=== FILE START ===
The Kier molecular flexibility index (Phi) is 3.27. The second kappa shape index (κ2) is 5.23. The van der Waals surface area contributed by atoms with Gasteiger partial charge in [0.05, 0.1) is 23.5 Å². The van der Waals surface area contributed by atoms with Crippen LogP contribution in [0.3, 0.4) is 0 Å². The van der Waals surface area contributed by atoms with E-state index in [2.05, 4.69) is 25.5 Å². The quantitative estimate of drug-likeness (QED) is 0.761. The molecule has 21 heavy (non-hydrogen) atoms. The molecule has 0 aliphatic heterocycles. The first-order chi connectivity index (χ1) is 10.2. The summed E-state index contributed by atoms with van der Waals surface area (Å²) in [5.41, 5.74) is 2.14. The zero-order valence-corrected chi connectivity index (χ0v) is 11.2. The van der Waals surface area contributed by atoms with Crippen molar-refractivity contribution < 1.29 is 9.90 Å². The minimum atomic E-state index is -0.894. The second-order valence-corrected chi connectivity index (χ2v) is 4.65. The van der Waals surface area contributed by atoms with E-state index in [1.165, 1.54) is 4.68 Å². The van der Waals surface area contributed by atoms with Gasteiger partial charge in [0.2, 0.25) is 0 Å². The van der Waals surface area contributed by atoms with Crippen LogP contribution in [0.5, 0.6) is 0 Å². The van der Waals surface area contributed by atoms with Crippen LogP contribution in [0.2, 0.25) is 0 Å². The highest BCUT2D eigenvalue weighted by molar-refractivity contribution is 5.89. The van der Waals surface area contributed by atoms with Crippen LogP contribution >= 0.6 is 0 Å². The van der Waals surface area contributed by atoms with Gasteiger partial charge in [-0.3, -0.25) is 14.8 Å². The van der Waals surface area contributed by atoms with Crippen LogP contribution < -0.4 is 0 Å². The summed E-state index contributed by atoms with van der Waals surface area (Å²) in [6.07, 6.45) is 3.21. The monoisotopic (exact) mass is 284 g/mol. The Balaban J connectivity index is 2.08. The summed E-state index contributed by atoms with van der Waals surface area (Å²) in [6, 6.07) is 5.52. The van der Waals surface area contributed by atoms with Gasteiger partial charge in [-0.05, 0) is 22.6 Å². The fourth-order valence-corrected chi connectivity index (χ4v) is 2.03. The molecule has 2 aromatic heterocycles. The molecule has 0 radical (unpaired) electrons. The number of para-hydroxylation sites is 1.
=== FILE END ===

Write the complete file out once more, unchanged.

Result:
The Kier molecular flexibility index (Phi) is 3.27. The second kappa shape index (κ2) is 5.23. The van der Waals surface area contributed by atoms with Gasteiger partial charge in [0.05, 0.1) is 23.5 Å². The van der Waals surface area contributed by atoms with Crippen LogP contribution in [0.3, 0.4) is 0 Å². The van der Waals surface area contributed by atoms with E-state index in [2.05, 4.69) is 25.5 Å². The quantitative estimate of drug-likeness (QED) is 0.761. The molecule has 21 heavy (non-hydrogen) atoms. The molecule has 0 aliphatic heterocycles. The first-order chi connectivity index (χ1) is 10.2. The summed E-state index contributed by atoms with van der Waals surface area (Å²) in [5.41, 5.74) is 2.14. The zero-order valence-corrected chi connectivity index (χ0v) is 11.2. The van der Waals surface area contributed by atoms with Crippen molar-refractivity contribution < 1.29 is 9.90 Å². The minimum atomic E-state index is -0.894. The second-order valence-corrected chi connectivity index (χ2v) is 4.65. The van der Waals surface area contributed by atoms with E-state index in [1.165, 1.54) is 4.68 Å². The van der Waals surface area contributed by atoms with Gasteiger partial charge in [0.2, 0.25) is 0 Å². The van der Waals surface area contributed by atoms with Crippen LogP contribution in [0.5, 0.6) is 0 Å². The van der Waals surface area contributed by atoms with Crippen LogP contribution in [0.2, 0.25) is 0 Å². The highest BCUT2D eigenvalue weighted by molar-refractivity contribution is 5.89. The van der Waals surface area contributed by atoms with Crippen LogP contribution >= 0.6 is 0 Å². The van der Waals surface area contributed by atoms with Gasteiger partial charge in [-0.3, -0.25) is 14.8 Å². The van der Waals surface area contributed by atoms with Crippen LogP contribution < -0.4 is 0 Å². The summed E-state index contributed by atoms with van der Waals surface area (Å²) in [6.07, 6.45) is 3.21. The monoisotopic (exact) mass is 284 g/mol. The Balaban J connectivity index is 2.08. The summed E-state index contributed by atoms with van der Waals surface area (Å²) in [6, 6.07) is 5.52. The van der Waals surface area contributed by atoms with Gasteiger partial charge in [-0.05, 0) is 22.6 Å². The fourth-order valence-corrected chi connectivity index (χ4v) is 2.03. The molecule has 2 aromatic heterocycles. The molecule has 0 radical (unpaired) electrons. The number of para-hydroxylation sites is 1.